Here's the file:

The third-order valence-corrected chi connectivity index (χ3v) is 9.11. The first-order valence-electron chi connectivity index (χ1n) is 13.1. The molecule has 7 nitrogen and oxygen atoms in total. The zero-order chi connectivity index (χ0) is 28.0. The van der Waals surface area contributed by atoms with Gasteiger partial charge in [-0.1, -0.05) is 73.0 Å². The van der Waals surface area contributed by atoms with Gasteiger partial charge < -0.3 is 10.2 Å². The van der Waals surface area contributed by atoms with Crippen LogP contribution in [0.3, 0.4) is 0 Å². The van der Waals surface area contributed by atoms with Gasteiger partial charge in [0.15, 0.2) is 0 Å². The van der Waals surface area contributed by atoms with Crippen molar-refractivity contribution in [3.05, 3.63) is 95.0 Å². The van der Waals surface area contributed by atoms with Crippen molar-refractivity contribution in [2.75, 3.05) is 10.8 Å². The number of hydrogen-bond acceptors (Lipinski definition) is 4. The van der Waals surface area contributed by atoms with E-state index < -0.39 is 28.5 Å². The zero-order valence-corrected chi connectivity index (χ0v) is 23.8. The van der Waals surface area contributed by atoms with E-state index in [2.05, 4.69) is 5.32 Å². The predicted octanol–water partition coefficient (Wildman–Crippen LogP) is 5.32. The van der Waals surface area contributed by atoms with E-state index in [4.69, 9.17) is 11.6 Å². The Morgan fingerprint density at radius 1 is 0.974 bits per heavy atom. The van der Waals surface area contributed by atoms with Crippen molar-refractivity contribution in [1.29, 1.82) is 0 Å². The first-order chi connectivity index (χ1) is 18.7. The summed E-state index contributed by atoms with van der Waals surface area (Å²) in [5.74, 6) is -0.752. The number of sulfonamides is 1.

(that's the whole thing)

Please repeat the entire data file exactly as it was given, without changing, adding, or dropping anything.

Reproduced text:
The third-order valence-corrected chi connectivity index (χ3v) is 9.11. The first-order valence-electron chi connectivity index (χ1n) is 13.1. The molecule has 7 nitrogen and oxygen atoms in total. The zero-order chi connectivity index (χ0) is 28.0. The van der Waals surface area contributed by atoms with Gasteiger partial charge in [-0.1, -0.05) is 73.0 Å². The van der Waals surface area contributed by atoms with Gasteiger partial charge < -0.3 is 10.2 Å². The van der Waals surface area contributed by atoms with Crippen LogP contribution in [0.3, 0.4) is 0 Å². The van der Waals surface area contributed by atoms with Gasteiger partial charge in [0.15, 0.2) is 0 Å². The van der Waals surface area contributed by atoms with Crippen molar-refractivity contribution in [3.05, 3.63) is 95.0 Å². The van der Waals surface area contributed by atoms with Crippen molar-refractivity contribution in [2.75, 3.05) is 10.8 Å². The number of hydrogen-bond acceptors (Lipinski definition) is 4. The van der Waals surface area contributed by atoms with E-state index < -0.39 is 28.5 Å². The zero-order valence-corrected chi connectivity index (χ0v) is 23.8. The van der Waals surface area contributed by atoms with E-state index in [2.05, 4.69) is 5.32 Å². The predicted octanol–water partition coefficient (Wildman–Crippen LogP) is 5.32. The van der Waals surface area contributed by atoms with E-state index in [4.69, 9.17) is 11.6 Å². The Morgan fingerprint density at radius 1 is 0.974 bits per heavy atom. The van der Waals surface area contributed by atoms with Crippen molar-refractivity contribution in [1.29, 1.82) is 0 Å². The first-order chi connectivity index (χ1) is 18.7. The summed E-state index contributed by atoms with van der Waals surface area (Å²) in [5.74, 6) is -0.752. The number of sulfonamides is 1.